The timing was interesting. Turkey’s Council of Ministers decided on June 3 — the day war-torn Syria held a dubious election in regime-controlled areas — to designate Jabhat al-Nusra, an al-Qaeda affiliate fighting the Bashar al-Assad regime, a terrorist organization.
Since the May 2013 Reyhanli bombing — the worst terrorist attack in Turkey, which killed 52 and wounded more than a hundred — the ruling Justice and Development Party (AKP) has held the Syrian regime responsible. Yet, the country’s main opposition Republican People’s Party (CHP) has submitted multiple requests to the Turkish parliament for a thorough investigation into the matter. The CHP has frequently demanded the formation of a parliamentary investigation commission in an attempt to come clean on Turkey’s alleged support for al-Qaeda's franchise groups in Syria. Their proposals have not produced any outcome.
However, in March 2014, Tacan Ildem, Turkey’s ambassador to the Permanent Council of the Organization for Security and Co-operation in Europe (OSCE), became the first high-level Turkish official to claim that Reyhanli was actually an al-Qaeda attack. Ildem’s statement only came after Turkey shot down a Syrian fighter jet on March 23, claiming it violated Turkish airspace. This was just a day before Armenians marked the anniversary of their fallen ancestors in 1915.
Ildem could have been acting on his own personal initiative to save Turkey’s image from a fierce Armenian attack, which held Turkey responsible for atrocities committed in Syria at the hands of radical Islamists. On March 25, the Armenian Bar Association complained to US President Barack Obama in a letter that Turkey’s shooting down of the Syrian jet only helped the radicals take over the majority Armenian city of Kassab in Syria, close to the Turkish border. Although Turkey has been under the spotlight since the early stages of the uprising in Syria for its alleged support of these radical groups, Turkish Prime Minister Recep Tayyip Erdogan has constantly fired back, questioning whether those raising such criticisms are vying for the survival of the Assad regime.
The Council of Ministers stated that its decision to brand Jabhat al-Nusra a terrorist organization is based on UN decisions. This same Erdogan government, however, never adopted US or UN decisions regarding Yasin al-Qadi, the Saudi businessman who was listed in 2001 as a “specially designated global terrorist” for his role as al-Qaeda’s financier. At the time, Erdogan said he knew al-Qadi personally. He would later repeat this assertion — that al-Qadi is a "family friend" — after the surfacing of several audio recordings in the December graft probe, which publicized a talk between al-Qadi and Erdogan’s son Bilal.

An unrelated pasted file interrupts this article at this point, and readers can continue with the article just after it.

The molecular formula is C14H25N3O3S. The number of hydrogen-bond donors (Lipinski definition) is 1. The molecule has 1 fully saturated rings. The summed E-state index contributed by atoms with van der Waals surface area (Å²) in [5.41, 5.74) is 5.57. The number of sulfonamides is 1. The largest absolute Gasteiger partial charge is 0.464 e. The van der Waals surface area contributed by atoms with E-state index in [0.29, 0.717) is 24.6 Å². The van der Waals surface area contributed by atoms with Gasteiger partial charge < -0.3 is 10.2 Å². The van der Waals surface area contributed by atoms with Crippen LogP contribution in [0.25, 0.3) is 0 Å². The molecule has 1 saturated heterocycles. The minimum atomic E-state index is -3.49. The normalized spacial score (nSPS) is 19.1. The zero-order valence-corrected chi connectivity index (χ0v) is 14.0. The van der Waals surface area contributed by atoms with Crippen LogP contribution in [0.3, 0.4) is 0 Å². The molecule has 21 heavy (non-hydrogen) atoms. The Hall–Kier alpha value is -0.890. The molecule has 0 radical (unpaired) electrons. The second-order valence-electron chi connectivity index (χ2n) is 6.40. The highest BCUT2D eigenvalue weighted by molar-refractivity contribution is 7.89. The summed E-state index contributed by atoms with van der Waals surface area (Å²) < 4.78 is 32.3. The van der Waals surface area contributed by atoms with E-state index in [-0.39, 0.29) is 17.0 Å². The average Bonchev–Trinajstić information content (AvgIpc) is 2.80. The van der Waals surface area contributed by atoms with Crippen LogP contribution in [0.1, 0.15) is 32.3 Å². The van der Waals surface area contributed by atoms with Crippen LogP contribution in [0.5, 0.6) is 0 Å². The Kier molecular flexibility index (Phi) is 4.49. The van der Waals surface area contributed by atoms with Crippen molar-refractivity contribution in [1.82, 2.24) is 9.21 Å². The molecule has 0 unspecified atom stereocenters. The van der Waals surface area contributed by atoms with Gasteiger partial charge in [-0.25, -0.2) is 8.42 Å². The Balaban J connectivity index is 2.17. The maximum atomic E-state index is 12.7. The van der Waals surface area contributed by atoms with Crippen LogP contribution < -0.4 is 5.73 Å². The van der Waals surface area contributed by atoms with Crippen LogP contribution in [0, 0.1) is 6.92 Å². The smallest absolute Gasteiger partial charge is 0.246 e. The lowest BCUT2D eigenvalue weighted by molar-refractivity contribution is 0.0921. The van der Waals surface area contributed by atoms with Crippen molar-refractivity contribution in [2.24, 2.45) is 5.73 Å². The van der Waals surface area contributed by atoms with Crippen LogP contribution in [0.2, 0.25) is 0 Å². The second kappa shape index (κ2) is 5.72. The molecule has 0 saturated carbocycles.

This is just one example of Turkey not complying with UN decisions, but since then, Turkey has come under international inquiry for its support of these radical groups fighting in Syria. “Moreover, Turkey chose to stay silent about many developments in the Kurdish-held parts of Syria. The Turkish side perceived the PYD’s [Democratic Union Party] political and military establishment adjacent to its border as a threat to its domestic security,” Yasin Atlioglu of Nigde University, an expert on Syria, told Al-Monitor. “The armed wing of the PYD, the YPG’s [People’s Protection Units] joint declaration with the Islamic Front — and therefore al-Nusra — that they bring their forces together to fight against the Islamic State of Iraq and al-Sham, led to serious shifts on the alliances in the field.”
Although Turkey does not admit that its Syria policy and its vision of having zero problems with neighbors failed, there is no end in sight to the radicalization of the Syrian theater. It’s like a free-for-all jihadist camp.
The shift is clear with regard to the Erdogan government’s perception that it knows the Middle East well. It is not that Assad should stay or go — it is a fact of life that Turkey’s calculation of Assad's staying power did not match the reality. Although the United States and Europe were equally dismal in their strategic and tactical approach to the Syrian war, Turkey stuck its neck out due to its geography and Erdogan’s public statements that made the toppling of Assad a state policy.
With the Council of Ministers’ recent decision, Turkey could be signaling a shift in its Syria policy. After all, Ersan Sen, a law professor in Istanbul, told Al-Monitor that the council does not have the right to designate a group a terrorist organization. “[O]nly the court of cassation has the authority to designate a group a terror organization. Unless the Council of Ministers is applying a specific international agreement to its decision, this decision is not binding,” he said.
It is not clear how Turkey is going to act upon this decision. “There are so many Islamic civil movements in Turkey recruiting people for jihad. If Turkish authorities carry an operation against them, or if they freeze the assets and bank accounts of those who are affiliated with al-Nusra in Turkey, carry out arrests and take some serious measures on border security, then this decision will mean something,” Atlioglu said. “Without it, it only looks like an effort to better Turkey’s image in the international arena.”